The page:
The Fear Babe, Part 6: Castoreum

Yesterday I wrapped up a five part series on veggie burgers and just when I thought I was finished with the Fear Food Babe (Vani Hari) and her nonsense, up pops this gem, “Do You Eat Beaver Butt?“. In this video Hari informs viewers that “tons” of strawberry or vanilla flavored foods in the grocery store are flavored with a substance from a “beaver’s butt”, hidden under the name “Natural Flavors”, because it is cheaper than using the real ingredients. This substance, called castoreum, is an aromatic secretion from glands at the base of the beavers tail and is a cruel product of the fur trapping industry. Castoreum is indeed approved as a food ingredient, but is all the hype over “beaver butt” in your vanilla soymilk really justified? Not really, as Michaeleen Doucleff reports for NPR,

In 2004, the food industry used only about 300 pounds of the beaver extract, according to according to the fifth edition of Fenaroli’s Handbook of Flavor Ingredients, an industry bible of sorts. That’s a mere drop in the bucket compared with the amount of vanilla extract used. And in 2011, the Vegetarian Resource Group asked five companies that make vanilla flavoring if they used any beaver extract. All of them said no.

The average consumer is unlikely to encounter much, if any, castoreum at the grocery store. Where it is more likely to be encounter is at the perfume counter. A desire to avoid castoreum is perhaps one point of agreement between the Food Babe and I. But contrary to what she would have us believe, castoreum simply isn’t commonly used in food anymore. So it makes little sense to be telling people, as Hari does, to avoid all products that contain “Natural Flavors”. If in doubt about a particular product or ingredient simply contact the manufacturer. Be informed and empowered, not fearful.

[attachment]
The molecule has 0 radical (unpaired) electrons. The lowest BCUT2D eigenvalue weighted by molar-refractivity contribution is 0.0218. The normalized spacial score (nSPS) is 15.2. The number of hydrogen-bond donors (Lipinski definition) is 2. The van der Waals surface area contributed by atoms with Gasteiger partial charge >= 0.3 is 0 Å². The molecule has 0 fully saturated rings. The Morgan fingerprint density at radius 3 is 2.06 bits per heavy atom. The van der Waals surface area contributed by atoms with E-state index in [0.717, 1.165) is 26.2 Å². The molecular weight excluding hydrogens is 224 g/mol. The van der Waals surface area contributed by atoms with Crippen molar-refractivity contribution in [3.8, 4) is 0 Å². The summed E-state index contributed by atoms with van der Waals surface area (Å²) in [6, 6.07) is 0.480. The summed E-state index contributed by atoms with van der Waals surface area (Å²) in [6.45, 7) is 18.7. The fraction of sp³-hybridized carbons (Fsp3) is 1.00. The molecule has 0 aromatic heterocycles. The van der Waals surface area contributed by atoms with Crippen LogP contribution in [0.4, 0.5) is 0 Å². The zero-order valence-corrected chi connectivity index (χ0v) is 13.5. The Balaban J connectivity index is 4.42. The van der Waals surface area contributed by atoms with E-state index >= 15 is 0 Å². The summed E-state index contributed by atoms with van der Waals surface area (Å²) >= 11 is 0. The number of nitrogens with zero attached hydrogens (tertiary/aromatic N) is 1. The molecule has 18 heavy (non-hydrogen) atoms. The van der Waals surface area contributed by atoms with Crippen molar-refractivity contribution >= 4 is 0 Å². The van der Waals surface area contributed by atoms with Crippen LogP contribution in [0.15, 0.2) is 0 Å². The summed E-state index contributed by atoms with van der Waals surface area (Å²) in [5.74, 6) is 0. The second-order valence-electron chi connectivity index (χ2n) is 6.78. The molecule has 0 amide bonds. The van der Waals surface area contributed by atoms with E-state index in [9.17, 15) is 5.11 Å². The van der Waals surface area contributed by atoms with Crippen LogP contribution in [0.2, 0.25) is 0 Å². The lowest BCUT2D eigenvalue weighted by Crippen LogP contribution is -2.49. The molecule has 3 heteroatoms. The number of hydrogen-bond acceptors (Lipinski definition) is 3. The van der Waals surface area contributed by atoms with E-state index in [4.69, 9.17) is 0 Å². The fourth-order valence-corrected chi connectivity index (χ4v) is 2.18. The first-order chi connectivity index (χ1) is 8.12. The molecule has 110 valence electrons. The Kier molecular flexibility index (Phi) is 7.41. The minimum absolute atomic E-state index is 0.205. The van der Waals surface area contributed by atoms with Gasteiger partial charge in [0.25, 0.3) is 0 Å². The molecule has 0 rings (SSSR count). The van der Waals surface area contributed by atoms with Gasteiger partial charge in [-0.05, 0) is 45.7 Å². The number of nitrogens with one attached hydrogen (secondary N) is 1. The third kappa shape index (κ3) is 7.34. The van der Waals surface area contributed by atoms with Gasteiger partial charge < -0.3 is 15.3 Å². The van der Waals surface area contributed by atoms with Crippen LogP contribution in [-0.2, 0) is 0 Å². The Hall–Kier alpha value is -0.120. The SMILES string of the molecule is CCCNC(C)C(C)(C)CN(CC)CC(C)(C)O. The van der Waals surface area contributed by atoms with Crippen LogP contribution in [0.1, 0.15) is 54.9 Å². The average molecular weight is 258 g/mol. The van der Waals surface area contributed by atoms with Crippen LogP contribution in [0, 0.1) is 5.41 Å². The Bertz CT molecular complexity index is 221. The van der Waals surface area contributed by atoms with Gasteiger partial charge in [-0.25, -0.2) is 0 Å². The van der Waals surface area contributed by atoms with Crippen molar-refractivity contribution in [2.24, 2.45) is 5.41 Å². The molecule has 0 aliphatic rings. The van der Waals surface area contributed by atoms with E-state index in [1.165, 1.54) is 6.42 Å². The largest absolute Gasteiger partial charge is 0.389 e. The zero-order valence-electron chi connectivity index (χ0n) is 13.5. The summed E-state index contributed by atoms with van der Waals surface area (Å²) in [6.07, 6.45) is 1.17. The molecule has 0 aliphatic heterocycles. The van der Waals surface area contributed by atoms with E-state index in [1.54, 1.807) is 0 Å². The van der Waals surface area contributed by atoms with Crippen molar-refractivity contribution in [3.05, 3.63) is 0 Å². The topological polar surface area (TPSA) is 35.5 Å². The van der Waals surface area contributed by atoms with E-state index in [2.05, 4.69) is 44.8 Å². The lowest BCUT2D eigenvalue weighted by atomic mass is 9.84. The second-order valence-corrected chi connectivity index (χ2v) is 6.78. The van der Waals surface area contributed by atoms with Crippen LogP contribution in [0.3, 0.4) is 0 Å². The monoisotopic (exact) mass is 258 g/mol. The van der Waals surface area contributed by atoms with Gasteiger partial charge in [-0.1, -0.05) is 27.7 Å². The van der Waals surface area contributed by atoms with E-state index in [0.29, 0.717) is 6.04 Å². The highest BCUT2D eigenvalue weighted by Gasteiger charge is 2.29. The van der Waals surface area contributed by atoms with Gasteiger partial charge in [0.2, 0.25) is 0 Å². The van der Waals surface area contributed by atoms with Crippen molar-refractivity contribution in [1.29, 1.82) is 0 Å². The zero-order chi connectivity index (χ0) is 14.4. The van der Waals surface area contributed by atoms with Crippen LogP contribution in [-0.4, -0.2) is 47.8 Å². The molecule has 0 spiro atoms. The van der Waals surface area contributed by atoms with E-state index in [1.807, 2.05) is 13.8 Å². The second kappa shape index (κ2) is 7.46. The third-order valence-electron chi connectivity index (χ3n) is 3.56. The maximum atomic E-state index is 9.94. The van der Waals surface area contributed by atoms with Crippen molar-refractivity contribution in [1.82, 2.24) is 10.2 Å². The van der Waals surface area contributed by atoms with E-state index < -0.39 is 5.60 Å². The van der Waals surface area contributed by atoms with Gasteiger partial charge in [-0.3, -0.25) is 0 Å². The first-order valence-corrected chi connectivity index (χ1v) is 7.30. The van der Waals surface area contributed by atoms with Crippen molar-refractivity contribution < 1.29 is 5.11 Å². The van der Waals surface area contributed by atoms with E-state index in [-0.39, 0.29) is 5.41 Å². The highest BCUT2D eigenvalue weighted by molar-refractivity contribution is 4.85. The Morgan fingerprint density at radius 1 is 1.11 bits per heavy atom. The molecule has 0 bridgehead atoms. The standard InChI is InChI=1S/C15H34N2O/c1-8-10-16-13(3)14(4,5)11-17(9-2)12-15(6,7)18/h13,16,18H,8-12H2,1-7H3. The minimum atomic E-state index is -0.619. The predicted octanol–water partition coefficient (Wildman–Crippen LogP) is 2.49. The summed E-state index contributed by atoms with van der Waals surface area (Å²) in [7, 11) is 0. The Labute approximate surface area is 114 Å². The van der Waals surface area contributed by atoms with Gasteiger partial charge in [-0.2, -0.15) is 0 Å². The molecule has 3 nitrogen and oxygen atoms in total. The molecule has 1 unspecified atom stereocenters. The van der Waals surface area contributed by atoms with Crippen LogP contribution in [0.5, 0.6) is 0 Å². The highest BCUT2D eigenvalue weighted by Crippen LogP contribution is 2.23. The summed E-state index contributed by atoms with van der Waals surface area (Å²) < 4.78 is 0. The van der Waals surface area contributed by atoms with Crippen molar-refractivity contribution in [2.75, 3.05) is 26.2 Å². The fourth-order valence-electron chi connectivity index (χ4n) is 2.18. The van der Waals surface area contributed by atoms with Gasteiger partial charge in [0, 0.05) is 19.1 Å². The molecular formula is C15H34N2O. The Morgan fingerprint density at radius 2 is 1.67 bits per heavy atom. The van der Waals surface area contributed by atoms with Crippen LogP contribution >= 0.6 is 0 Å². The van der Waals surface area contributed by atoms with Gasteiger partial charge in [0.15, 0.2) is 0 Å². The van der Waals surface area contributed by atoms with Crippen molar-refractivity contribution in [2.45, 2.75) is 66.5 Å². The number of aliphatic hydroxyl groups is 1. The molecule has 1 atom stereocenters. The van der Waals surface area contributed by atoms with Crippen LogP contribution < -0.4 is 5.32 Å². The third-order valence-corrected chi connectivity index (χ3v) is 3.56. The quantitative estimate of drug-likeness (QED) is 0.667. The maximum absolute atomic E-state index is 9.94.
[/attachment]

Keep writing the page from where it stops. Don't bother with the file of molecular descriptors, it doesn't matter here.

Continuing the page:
See:
Does Beaver Tush Flavor Your Strawberry Shortcake? We Go Myth Busting by Michaeleen Doucleff
Social Media and Isolation + Monsanto + Castoreum on The Reality Check podcast

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3 Responses to “The Fear Babe, Part 6: Castoreum”

  1. unethical_vegan Says:

    The 2005 edition of Fenaroli’s handbook indicates that it is widely used (albeit in minute concentrations).

    http://books.google.com/books?id=A8OyTzGGJhYC&pg=PA277&lpg=PA277&dq=castoreum+food+ingredients&source=bl&ots=YeByZKDtcL&sig=hSfcnSCnX9LkQ7PBprj7zFg0004&hl=en&ei=Ca7HTNu5I42-sQOfkqnSDQ&sa=X&oi=book_result&ct=result&resnum=7&ved=0CDMQ6AEwBg#v=onepage&q&f=false

    I give far more credence to the above than a silly 5 company survey by the VRG. It’s also quite common for company PR people to be completely clueless about product ingredients. Barnivore’s list, for example, is notoriously flawed.

    • skepticalvegan Says:

      It is up to those claiming use of castoreum as a reason to avoid a certain food or category of food to demonstrate the actual presence of castoreum in a particular product from a particular manufacturer, not merely show that it *can* be used in this or that product. Around 300 pounds were used in a year, I’m pretty sure the perfume industry along with the Swedish snaps industry can easily account for that. If people are gonna say that vanilla flavored foods have beaver butt in em then they need to specify.

  2. unethical_vegan Says:

    I only bothered to look this up because I sometimes use trivial contaminants to challenge vegan purity obsession. I’m a long-term supporter of non-fear-based veganism and other forms of vegan apostasy.

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